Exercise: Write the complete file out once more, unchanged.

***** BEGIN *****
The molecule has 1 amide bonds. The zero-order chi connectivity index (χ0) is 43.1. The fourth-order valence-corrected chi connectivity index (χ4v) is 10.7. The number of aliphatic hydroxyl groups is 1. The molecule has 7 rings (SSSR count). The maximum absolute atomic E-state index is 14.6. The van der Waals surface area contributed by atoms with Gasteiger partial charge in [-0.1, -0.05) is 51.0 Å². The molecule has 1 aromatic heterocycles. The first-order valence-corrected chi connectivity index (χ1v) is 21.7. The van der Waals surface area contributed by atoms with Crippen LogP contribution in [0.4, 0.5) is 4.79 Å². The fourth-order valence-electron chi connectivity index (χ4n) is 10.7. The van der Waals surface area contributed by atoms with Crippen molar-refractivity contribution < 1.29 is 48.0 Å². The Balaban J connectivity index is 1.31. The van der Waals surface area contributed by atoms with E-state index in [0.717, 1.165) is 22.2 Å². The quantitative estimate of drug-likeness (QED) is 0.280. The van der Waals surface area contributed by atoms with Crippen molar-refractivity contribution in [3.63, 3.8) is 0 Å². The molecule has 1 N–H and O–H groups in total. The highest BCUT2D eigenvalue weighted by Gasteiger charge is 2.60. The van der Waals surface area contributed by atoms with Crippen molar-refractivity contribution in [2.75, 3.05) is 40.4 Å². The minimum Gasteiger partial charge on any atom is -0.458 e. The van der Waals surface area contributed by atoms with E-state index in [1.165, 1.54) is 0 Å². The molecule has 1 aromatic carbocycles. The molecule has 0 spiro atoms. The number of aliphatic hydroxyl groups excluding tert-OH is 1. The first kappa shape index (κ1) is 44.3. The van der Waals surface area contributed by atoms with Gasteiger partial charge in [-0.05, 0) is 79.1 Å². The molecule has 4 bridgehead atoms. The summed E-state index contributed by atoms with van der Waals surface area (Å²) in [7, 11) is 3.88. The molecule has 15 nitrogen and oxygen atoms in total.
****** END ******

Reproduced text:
The molecule has 1 amide bonds. The zero-order chi connectivity index (χ0) is 43.1. The fourth-order valence-corrected chi connectivity index (χ4v) is 10.7. The number of aliphatic hydroxyl groups is 1. The molecule has 7 rings (SSSR count). The maximum absolute atomic E-state index is 14.6. The van der Waals surface area contributed by atoms with Gasteiger partial charge in [-0.1, -0.05) is 51.0 Å². The molecule has 1 aromatic heterocycles. The first-order valence-corrected chi connectivity index (χ1v) is 21.7. The van der Waals surface area contributed by atoms with Crippen LogP contribution in [0.4, 0.5) is 4.79 Å². The fourth-order valence-electron chi connectivity index (χ4n) is 10.7. The van der Waals surface area contributed by atoms with Crippen molar-refractivity contribution < 1.29 is 48.0 Å². The Balaban J connectivity index is 1.31. The van der Waals surface area contributed by atoms with E-state index in [0.717, 1.165) is 22.2 Å². The quantitative estimate of drug-likeness (QED) is 0.280. The van der Waals surface area contributed by atoms with Crippen molar-refractivity contribution in [3.63, 3.8) is 0 Å². The molecule has 1 N–H and O–H groups in total. The highest BCUT2D eigenvalue weighted by Gasteiger charge is 2.60. The van der Waals surface area contributed by atoms with Crippen molar-refractivity contribution in [2.75, 3.05) is 40.4 Å². The minimum Gasteiger partial charge on any atom is -0.458 e. The van der Waals surface area contributed by atoms with E-state index in [1.165, 1.54) is 0 Å². The molecule has 1 aromatic carbocycles. The molecule has 0 spiro atoms. The number of aliphatic hydroxyl groups excluding tert-OH is 1. The first kappa shape index (κ1) is 44.3. The van der Waals surface area contributed by atoms with Gasteiger partial charge in [-0.05, 0) is 79.1 Å². The molecule has 4 bridgehead atoms. The summed E-state index contributed by atoms with van der Waals surface area (Å²) in [7, 11) is 3.88. The molecule has 15 nitrogen and oxygen atoms in total.